Livescore Thursday, April 25
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The 123rd US Open tees off on Thursday at Los Angeles Country Club with global golf gripped by suspense worthy of a Hollywood script.

LACC’s par-70 North Course, a jewel that club members have largely preferred to keep to themselves, is hosting the US Open for the first time, 75 years after the championship was last held in Los Angeles at Riviera Country Club.

The course’s coming out party has been overshadowed by last week’s stunning announcement that the PGA Tour and DP World Tour would join forces with the Saudi backers of LIV Golf, the upstart circuit whose launch roiled the global game.

The world’s top players arrived in Los Angeles still reeling from the news and with details yet to be revealed wondering what it meant for their professional futures.

Masters champion Jon Rahm spoke of a feeling of “betrayal” by PGA Tour officials and a sense of being in limbo.

“There’s definitely a lot of curious players,” said LIV golfer Cameron Smith, the reigning British Open champion from Australia.

“Once the balls go in the air, the athletes take the narrative back,” US Golf association chief executive Mike Whan confidently predicted.

A field of 156 is led by world number one Scottie Scheffler, second-ranked Rahm and last month’s PGA Championship winner Brooks Koepka.

They’ll be getting to grips with a course whose wide fairways look deceptively welcoming for a US Open, but which will require creativity in navigating the scrubby barrancas and patchy bermuda rough on the undulating layout.

Blind shots are not uncommon, while the five par-threes will offer anything from a near 300-yard tee shot at the 11th to one of around 80 yards at the 15th.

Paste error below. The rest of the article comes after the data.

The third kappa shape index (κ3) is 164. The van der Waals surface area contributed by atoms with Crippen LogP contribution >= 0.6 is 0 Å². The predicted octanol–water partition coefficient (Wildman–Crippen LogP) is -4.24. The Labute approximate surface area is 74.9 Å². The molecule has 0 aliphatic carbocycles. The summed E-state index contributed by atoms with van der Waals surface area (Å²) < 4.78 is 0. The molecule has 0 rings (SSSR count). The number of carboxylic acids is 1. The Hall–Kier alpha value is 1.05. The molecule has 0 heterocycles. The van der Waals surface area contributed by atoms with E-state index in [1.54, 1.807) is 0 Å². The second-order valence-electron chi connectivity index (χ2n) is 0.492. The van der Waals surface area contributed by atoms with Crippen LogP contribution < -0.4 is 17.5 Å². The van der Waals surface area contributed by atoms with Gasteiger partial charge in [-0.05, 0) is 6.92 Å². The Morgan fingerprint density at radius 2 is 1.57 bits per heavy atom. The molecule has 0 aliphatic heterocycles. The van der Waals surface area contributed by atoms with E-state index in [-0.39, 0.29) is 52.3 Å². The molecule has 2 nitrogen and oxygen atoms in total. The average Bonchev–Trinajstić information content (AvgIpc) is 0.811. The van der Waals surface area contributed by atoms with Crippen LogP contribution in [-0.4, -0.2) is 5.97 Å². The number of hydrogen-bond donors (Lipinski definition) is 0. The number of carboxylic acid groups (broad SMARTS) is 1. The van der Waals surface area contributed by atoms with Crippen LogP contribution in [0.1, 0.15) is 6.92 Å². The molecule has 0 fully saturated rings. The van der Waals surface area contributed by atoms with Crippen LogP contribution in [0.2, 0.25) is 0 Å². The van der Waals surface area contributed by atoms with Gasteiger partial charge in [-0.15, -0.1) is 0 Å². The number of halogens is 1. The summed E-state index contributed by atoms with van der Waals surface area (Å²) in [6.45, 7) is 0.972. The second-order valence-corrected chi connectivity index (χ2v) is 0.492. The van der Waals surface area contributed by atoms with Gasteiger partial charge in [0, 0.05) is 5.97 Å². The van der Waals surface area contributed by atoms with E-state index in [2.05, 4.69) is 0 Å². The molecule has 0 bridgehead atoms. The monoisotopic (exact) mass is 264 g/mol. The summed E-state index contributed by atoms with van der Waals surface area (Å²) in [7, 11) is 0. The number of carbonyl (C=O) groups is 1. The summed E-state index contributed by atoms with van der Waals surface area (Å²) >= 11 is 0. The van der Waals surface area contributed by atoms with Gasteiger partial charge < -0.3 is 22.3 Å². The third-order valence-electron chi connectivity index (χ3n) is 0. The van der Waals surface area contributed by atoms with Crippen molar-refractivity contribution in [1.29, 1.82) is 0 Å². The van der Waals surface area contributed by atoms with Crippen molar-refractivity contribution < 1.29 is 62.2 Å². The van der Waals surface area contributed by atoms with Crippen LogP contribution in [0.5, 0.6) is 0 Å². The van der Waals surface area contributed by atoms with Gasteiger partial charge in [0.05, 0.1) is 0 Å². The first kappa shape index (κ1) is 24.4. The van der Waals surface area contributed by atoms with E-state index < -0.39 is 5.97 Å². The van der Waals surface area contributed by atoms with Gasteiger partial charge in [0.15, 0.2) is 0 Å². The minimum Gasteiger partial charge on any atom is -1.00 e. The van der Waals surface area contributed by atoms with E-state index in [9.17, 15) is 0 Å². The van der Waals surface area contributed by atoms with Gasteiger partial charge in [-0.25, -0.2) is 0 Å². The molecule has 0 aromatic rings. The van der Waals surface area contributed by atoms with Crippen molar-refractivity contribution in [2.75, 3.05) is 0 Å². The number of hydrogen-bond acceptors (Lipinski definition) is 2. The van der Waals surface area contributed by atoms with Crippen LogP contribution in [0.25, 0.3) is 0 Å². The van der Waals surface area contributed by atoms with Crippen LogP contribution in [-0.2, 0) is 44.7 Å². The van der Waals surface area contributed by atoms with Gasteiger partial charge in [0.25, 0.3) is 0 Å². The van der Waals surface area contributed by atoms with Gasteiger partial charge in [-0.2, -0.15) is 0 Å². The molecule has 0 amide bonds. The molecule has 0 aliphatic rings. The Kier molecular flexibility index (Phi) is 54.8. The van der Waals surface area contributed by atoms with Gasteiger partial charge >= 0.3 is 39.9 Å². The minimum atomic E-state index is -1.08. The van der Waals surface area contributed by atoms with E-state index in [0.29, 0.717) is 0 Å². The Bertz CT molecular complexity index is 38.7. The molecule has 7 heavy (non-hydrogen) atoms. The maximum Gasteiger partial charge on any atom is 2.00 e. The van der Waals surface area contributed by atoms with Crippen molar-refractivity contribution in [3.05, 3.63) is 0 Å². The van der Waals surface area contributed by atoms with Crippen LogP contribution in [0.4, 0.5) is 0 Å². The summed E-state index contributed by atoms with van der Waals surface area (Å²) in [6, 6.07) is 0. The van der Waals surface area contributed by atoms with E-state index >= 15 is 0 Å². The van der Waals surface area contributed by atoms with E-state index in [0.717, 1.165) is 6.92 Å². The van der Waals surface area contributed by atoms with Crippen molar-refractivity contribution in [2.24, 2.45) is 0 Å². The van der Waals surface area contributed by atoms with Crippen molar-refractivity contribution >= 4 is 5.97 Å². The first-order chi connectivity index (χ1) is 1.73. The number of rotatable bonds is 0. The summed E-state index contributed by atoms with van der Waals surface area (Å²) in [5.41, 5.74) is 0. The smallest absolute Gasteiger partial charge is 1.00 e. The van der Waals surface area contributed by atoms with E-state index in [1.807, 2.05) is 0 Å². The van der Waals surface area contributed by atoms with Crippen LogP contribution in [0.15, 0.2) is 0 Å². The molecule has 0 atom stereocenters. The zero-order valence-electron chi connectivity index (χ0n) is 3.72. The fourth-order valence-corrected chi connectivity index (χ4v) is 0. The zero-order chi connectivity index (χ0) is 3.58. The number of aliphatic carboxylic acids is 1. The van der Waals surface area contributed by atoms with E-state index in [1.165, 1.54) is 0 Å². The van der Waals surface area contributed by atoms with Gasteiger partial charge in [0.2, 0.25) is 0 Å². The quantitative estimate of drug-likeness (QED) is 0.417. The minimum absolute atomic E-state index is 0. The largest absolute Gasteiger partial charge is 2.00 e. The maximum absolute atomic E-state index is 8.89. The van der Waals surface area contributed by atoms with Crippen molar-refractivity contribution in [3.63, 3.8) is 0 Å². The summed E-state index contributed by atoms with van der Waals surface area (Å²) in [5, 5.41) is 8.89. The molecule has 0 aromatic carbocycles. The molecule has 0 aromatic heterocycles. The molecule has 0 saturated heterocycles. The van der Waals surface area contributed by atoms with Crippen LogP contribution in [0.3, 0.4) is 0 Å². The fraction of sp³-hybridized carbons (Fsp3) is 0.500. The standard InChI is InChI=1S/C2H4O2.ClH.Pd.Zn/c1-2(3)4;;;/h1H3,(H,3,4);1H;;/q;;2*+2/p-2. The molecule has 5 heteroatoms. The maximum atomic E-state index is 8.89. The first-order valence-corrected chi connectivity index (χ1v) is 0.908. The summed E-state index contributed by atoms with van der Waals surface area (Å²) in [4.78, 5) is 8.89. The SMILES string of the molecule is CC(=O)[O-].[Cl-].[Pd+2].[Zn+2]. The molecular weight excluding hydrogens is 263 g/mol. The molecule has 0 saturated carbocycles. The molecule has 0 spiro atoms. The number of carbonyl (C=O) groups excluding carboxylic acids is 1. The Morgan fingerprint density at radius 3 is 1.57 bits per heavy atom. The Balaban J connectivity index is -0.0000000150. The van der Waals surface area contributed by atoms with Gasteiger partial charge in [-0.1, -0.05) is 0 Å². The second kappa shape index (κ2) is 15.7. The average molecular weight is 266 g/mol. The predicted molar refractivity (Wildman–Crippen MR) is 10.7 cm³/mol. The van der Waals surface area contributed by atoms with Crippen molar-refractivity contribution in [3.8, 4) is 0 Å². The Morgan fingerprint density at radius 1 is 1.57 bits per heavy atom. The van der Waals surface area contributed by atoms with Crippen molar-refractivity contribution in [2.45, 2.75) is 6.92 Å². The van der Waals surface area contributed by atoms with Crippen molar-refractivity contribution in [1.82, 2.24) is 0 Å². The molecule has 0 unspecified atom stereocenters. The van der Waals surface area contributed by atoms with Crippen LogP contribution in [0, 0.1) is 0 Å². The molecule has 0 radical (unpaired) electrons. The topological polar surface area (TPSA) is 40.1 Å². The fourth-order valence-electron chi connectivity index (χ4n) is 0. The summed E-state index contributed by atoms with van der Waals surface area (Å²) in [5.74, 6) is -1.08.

The multiple teeing options add just one more layer of uncertainty on a course that few in the field have played competitively.

“I feel like the front nine is a bit easier than the back,” said Scheffler, who was on the US team that beat Britain and Ireland at Los Angeles Country Club in the 2018 Walker Cup amateur matches.

“There’s definitely some opportunity on the front … 13 through 18, there’s really not much to say. There’s just a lot of long, hard, difficult holes.”

Scheffler, the 2022 Masters champion, has been widely tipped to lift a second major title this week, despite his struggles on the greens in his most recent PGA Tour starts.

Rahm, the 2021 US Open winner whose Masters triumph in April was one of his four wins this year, also has competitive experience at LACC, where he played in the prestigious 2013 Pacific-12 collegiate championship.

American Max Homa, a six-time PGA Tour winner who has underachieved in the majors, set the course record of 61 in winning that PAC-12 title, but Rahm said anyone expecting to see that score this week will be disappointed.

“That’s not happening right now,” Rahm said. “You’ll see a lot of birdies, and I think you also see some high numbers come out of nowhere.

– Gnarly oasis –

Hemmed in by the magnificent homes of Beverly Hills — including the Playboy Mansion — the course is “this natural, gnarly oasis, rural oasis in this urban metropolis — the entertainment capital of the world,” said John Bodenhamer, the USGA’s chief championships officer.

Koepka isn’t concerned about his lack of familiarity with the course. The American isn’t short on confidence after winning his fifth major at the PGA Championship — where he became the first LIV golfer to win a major.

“I’m pretty sure I know what it takes to compete in majors,” said Koepka, who could add a third US Open title to those he won in 2017 and 2018.

Koepka will tee off at 1:54 pm (2054 GMT) Thursday alongside 2011 US Open champion Rory McIlroy of Northern Ireland and 2021 Masters champion Hideki Matsuyama of Japan.

Scheffler goes off at 8:13 am alongside Homa and two-time major winner Collin Morikawa. Rahm tees off on the 10th hole at 8:24 with fifth-ranked Viktor Hovland of Norway and sixth-ranked American Xander Schauffele.

Defending champion Matt Fitzpatrick of England will play the first two rounds alongside Smith and American Sam Bennett, who turned pro after earning low amateur honors at the Masters.

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